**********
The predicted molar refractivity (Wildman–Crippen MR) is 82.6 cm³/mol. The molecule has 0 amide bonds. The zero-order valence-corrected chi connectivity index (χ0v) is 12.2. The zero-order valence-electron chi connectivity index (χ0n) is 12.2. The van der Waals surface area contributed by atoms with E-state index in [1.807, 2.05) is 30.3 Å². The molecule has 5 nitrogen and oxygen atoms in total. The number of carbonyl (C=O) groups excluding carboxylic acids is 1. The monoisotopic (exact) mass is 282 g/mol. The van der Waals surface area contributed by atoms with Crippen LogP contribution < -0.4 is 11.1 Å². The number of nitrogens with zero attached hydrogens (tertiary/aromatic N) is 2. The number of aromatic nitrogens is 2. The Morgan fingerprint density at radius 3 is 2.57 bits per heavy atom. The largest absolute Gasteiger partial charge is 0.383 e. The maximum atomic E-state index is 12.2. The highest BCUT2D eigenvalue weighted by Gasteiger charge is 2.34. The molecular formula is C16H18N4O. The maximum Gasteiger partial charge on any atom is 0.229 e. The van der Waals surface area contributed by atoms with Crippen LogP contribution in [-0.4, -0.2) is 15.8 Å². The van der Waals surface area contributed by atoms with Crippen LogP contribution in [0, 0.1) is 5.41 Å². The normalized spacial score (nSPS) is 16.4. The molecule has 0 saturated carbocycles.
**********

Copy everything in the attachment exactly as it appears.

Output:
The predicted molar refractivity (Wildman–Crippen MR) is 82.6 cm³/mol. The molecule has 0 amide bonds. The zero-order valence-corrected chi connectivity index (χ0v) is 12.2. The zero-order valence-electron chi connectivity index (χ0n) is 12.2. The van der Waals surface area contributed by atoms with E-state index in [1.807, 2.05) is 30.3 Å². The molecule has 5 nitrogen and oxygen atoms in total. The number of carbonyl (C=O) groups excluding carboxylic acids is 1. The monoisotopic (exact) mass is 282 g/mol. The van der Waals surface area contributed by atoms with Crippen LogP contribution < -0.4 is 11.1 Å². The number of nitrogens with zero attached hydrogens (tertiary/aromatic N) is 2. The number of aromatic nitrogens is 2. The Morgan fingerprint density at radius 3 is 2.57 bits per heavy atom. The largest absolute Gasteiger partial charge is 0.383 e. The maximum atomic E-state index is 12.2. The highest BCUT2D eigenvalue weighted by Gasteiger charge is 2.34. The molecular formula is C16H18N4O. The maximum Gasteiger partial charge on any atom is 0.229 e. The van der Waals surface area contributed by atoms with Crippen LogP contribution in [-0.4, -0.2) is 15.8 Å². The van der Waals surface area contributed by atoms with Crippen LogP contribution in [0, 0.1) is 5.41 Å². The normalized spacial score (nSPS) is 16.4. The molecule has 0 saturated carbocycles.